Every year the vaccines that are shipped by air save 2.5 million lives. It is crucial that those vaccines, along with other pharmaceuticals, utilize temperature-controlled shipping and cold storage facilities.
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Manufacturers of vaccines and other pharmaceuticals rely on quality cold chain logistics to get their products safely from door to door. Vaccines that require temperature-controlled shipping must be kept between (2℃–8℃) or -20°C in order to maintain the effectiveness of their active ingredients. Losing their efficacy means wasting expensive products or passing ineffective vaccines to the people needing them the most.
A few key elements should always be considered for cold chain shipping: cold storage facilities, compliance with government regulations, and cold chain management. These three areas ensure that your product is moving through the cold chain process with ease. Proper cold chain logistics means a cohesive flow from one stakeholder to the next throughout the entire process.
Successful temperature-controlled shipping relies heavily on adequate cold storage facilities. Some pharmaceuticals require temperatures of -20 C, according to the Temperature Control Regulations (TCR) storage conditions from product stability testing, which is why manufacturers need to be well assured that suitable cold storage facilities are always available throughout the shipping process.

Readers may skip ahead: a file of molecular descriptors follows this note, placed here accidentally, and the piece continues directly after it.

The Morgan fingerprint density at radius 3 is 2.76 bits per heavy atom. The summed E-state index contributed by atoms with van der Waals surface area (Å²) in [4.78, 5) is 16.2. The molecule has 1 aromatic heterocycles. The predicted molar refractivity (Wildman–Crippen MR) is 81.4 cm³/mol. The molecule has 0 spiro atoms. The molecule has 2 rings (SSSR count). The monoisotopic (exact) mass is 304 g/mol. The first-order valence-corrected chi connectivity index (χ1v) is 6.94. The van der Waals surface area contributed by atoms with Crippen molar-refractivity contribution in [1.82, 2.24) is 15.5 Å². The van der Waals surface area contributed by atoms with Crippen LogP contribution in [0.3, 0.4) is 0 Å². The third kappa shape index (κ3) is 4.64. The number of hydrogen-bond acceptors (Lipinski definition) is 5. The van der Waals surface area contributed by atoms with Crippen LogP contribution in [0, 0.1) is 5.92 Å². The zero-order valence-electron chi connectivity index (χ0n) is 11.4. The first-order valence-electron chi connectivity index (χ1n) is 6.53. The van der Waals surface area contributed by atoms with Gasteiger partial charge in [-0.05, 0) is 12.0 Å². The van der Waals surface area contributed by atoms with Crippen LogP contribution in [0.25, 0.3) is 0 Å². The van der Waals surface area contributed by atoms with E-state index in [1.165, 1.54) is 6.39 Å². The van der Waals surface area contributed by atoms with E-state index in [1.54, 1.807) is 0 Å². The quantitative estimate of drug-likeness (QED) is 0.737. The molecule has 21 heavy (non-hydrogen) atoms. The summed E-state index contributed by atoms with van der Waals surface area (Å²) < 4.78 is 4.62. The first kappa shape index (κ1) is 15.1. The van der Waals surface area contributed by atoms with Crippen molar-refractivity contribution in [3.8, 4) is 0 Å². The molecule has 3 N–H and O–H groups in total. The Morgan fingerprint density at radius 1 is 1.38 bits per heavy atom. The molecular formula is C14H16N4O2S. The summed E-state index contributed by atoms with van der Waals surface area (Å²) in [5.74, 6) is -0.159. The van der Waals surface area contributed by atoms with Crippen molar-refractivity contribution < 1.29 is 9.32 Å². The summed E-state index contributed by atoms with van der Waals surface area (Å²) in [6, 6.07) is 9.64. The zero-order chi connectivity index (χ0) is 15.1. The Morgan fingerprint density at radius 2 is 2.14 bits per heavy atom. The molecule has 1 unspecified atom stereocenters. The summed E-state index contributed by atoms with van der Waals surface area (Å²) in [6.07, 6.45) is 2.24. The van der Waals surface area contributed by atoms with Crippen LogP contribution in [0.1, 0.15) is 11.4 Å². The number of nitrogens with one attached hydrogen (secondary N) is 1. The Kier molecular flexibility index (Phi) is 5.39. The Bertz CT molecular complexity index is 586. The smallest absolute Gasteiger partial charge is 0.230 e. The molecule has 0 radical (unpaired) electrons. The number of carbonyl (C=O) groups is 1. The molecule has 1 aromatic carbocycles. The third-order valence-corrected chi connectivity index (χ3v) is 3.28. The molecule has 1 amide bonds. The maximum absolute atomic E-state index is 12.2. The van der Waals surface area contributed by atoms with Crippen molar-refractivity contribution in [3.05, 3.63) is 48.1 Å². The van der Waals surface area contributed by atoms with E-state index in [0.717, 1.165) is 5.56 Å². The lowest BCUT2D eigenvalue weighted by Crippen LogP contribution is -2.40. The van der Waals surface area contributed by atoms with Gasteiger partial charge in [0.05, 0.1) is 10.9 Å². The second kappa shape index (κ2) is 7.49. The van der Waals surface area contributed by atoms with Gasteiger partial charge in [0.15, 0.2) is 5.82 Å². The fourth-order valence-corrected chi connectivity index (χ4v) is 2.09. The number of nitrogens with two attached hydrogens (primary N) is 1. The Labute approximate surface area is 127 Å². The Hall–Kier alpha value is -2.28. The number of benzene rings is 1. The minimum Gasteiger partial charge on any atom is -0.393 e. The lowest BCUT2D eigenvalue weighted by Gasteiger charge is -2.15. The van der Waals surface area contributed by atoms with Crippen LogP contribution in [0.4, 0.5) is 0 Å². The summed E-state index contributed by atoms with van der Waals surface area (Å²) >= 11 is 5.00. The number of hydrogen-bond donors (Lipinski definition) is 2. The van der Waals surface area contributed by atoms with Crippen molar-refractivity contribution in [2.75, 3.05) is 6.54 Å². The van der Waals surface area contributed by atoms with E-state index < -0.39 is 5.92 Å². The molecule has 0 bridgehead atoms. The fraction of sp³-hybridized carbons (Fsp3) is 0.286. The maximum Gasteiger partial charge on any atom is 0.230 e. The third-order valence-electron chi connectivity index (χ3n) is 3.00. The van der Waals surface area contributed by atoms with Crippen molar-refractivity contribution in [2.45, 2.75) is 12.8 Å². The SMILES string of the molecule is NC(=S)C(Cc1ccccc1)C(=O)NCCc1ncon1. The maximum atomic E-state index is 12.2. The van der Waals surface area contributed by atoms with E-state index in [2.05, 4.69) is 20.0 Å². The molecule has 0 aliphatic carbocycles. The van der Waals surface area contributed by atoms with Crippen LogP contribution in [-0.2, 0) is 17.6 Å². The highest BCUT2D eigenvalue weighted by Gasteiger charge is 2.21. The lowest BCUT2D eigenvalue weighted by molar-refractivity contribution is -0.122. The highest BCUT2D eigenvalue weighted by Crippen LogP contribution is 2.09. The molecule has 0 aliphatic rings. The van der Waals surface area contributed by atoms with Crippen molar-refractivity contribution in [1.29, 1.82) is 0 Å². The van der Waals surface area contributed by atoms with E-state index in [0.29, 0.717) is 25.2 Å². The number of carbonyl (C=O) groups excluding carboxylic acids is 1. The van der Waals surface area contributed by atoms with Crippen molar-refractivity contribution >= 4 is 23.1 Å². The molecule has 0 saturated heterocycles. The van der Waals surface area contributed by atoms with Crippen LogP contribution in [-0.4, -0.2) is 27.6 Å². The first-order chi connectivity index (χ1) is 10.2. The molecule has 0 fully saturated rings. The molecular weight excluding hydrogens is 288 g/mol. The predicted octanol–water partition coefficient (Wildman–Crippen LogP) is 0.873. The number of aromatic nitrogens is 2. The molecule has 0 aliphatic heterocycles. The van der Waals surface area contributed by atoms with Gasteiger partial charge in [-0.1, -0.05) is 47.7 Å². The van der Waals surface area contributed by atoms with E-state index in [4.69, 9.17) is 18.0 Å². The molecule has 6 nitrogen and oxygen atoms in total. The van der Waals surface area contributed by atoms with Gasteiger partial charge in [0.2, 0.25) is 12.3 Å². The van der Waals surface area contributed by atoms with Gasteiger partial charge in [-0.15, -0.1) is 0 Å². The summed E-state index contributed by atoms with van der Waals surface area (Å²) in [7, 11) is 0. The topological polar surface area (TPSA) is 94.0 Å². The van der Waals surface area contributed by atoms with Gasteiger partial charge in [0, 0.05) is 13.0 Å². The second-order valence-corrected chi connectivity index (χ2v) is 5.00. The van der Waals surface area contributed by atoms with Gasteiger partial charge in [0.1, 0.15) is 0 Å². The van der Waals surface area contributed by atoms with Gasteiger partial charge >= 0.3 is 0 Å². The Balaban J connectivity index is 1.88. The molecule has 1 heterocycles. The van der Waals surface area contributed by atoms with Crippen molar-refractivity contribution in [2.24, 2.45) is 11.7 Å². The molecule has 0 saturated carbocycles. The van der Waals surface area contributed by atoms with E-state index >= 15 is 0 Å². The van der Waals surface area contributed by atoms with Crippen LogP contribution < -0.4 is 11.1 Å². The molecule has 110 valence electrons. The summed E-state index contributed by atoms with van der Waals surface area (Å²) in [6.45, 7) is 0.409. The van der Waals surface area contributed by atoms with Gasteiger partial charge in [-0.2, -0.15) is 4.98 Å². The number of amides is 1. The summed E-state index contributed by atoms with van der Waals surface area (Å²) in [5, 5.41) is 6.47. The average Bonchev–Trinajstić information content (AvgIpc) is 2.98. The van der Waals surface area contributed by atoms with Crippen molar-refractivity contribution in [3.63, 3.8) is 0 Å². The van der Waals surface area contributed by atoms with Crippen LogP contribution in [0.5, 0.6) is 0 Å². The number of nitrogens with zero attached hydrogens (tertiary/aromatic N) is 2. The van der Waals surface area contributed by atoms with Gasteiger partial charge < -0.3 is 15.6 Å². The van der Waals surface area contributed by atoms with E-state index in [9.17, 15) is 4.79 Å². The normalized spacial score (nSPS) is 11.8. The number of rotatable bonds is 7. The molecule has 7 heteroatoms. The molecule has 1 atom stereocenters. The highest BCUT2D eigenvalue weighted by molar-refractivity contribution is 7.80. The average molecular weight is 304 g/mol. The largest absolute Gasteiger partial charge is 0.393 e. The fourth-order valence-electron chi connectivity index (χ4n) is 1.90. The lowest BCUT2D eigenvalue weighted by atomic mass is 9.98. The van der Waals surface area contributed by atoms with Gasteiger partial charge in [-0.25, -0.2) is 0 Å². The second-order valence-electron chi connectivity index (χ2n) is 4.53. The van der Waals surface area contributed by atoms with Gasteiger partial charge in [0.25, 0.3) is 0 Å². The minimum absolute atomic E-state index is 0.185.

In addition to IATA’s regulations there are also specific requirements that must be met at a carrier and governmental level. It is the responsibility of shipping companies to ensure that all government regulations are adhered to. In section 2 of the manual you can find helpful information regarding government regulations for various states shipments may pass through or arrive at as their final destination.
Sample below taken from the IATA Temperature Control Regulations (TCR)